Merrix v. Heart of England NHS Foundation Trust and its implications on YOUR cases

1.How do we approach quantum in light of the Merrix decision on cases subject to a Costs Management Order?

  • Quantum should be considered in two separate stages for both “incurred costs” and “future costs”.
  • Incurred costs are subject to assessment in the normal way since these are not usually addressed at a CCMC although may be commented upon.
  • Future costs should be assessed having reference to the approved/agreed budget.
  • “Where a costs management order has been made, when assessing costs on the standard basis, the costs judge will not depart from the receiving party’s last approved or agreed budget unless satisfied that there is good reason to do so. This applies as much where the receiving party claims a sum equal to or less than the sums budgeted as where the receiving party seeks to recover more than the sums budgeted”
  • Furthermore, at paragraph 68 of the judgment it provides “It is important to remember at the outset (and also in the context of the debate as to the meaning of the word “budget” addressed below) precisely what a judge is doing at the cost-budgeting stage. He/she is not identifying what is the maximum amount by way of future costs considered to be reasonable and proportionate. He/she is identifying what future costs are reasonable and proportionate.”
  • Therefore, when considering “future costs” provided a party is within budget per phase, the Court is unlikely to interfere with this. In accordance with BP v. Cardiff and Vale, this consideration needs to be made on a phase by phase basis and not merely across the entire budget.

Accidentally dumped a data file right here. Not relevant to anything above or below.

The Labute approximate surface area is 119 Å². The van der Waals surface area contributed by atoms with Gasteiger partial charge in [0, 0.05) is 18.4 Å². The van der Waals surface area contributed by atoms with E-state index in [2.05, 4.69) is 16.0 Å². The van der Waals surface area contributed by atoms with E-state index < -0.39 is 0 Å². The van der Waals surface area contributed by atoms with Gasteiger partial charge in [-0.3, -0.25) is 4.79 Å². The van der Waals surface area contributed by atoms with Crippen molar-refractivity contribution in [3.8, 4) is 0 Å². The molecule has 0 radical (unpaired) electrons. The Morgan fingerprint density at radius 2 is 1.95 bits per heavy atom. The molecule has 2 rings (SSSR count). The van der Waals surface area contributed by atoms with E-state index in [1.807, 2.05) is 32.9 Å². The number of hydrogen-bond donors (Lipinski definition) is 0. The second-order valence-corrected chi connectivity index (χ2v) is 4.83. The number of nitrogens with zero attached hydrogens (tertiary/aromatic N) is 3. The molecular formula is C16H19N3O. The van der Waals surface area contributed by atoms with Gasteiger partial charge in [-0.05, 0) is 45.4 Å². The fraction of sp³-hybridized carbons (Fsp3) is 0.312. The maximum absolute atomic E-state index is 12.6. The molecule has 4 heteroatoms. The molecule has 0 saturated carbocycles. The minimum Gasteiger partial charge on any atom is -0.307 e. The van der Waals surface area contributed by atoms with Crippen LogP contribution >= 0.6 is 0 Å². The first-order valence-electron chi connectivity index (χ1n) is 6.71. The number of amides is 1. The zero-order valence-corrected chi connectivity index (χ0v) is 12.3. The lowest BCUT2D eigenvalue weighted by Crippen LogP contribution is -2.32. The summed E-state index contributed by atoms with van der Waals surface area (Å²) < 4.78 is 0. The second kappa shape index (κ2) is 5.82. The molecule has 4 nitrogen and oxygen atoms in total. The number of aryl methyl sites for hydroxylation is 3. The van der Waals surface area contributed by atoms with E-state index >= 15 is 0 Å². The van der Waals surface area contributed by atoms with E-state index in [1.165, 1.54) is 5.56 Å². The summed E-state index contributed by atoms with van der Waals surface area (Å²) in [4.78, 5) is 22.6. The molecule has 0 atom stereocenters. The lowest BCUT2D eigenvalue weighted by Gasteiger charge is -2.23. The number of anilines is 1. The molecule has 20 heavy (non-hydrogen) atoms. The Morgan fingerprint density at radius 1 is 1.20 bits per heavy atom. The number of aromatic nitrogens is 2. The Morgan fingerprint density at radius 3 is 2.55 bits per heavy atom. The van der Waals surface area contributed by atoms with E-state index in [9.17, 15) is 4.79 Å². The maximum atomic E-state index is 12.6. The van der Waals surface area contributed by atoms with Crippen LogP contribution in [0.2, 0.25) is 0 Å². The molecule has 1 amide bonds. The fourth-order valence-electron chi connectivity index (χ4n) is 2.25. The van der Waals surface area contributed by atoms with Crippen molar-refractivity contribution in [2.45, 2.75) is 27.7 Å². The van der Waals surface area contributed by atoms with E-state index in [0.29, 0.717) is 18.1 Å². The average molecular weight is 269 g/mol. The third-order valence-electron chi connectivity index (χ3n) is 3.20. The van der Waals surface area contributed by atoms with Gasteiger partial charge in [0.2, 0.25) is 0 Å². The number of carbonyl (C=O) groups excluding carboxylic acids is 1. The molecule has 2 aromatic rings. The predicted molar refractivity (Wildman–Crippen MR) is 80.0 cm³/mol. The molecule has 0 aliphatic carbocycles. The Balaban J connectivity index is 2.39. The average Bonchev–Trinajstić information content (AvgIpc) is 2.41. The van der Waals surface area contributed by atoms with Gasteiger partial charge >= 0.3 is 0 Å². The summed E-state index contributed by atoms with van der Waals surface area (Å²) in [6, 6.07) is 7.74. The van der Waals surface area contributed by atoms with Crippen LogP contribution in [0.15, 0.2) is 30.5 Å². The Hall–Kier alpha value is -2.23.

• The reasonableness of hourly rates must be considered however in the context of both incurred and future costs. It may well be these have already been dealt with at the CCMC.
  • Proportionality must also be considered whether considered at the CCMC or not particularly so in light of the ongoing debate as to whether additional liabilities should be considered when determining whether costs are proportionate.
  • “Significant developments” in the litigation should also be considered as to whether there is a good reason to depart from the budget.

2. Why do we still need a Bill of Costs/Detailed Assessment Hearing?

  • As per the above, incurred costs must still be assessed since these are not “budgeted” costs. The only way for a party to consider these is to be provided with a breakdown of such.
  • Furthermore, a costing of the file will still be required in order to comply with the indemnity principle.

3. How do we deal with cases in the system?

  • All live cases have to be re-visited in terms of our assessments as it may well be that our quantum assessments increase. Amended Replies will also need to be served to remind the Courts of the approach which should be taken upon Detailed Assessment.

 4. How to approach the increasingly critical CCMC?

  • It is clear from the reading of Merrix that the CCMC is critical. We envisage going forward these will take the form of a “Mini-Detailed Assessment”. It is therefore of the utmost importance that the Cost Draftsman attends on your behalf as the author of the Budget given their knowledge of the case to date and the exact workings of both the incurred and future costs.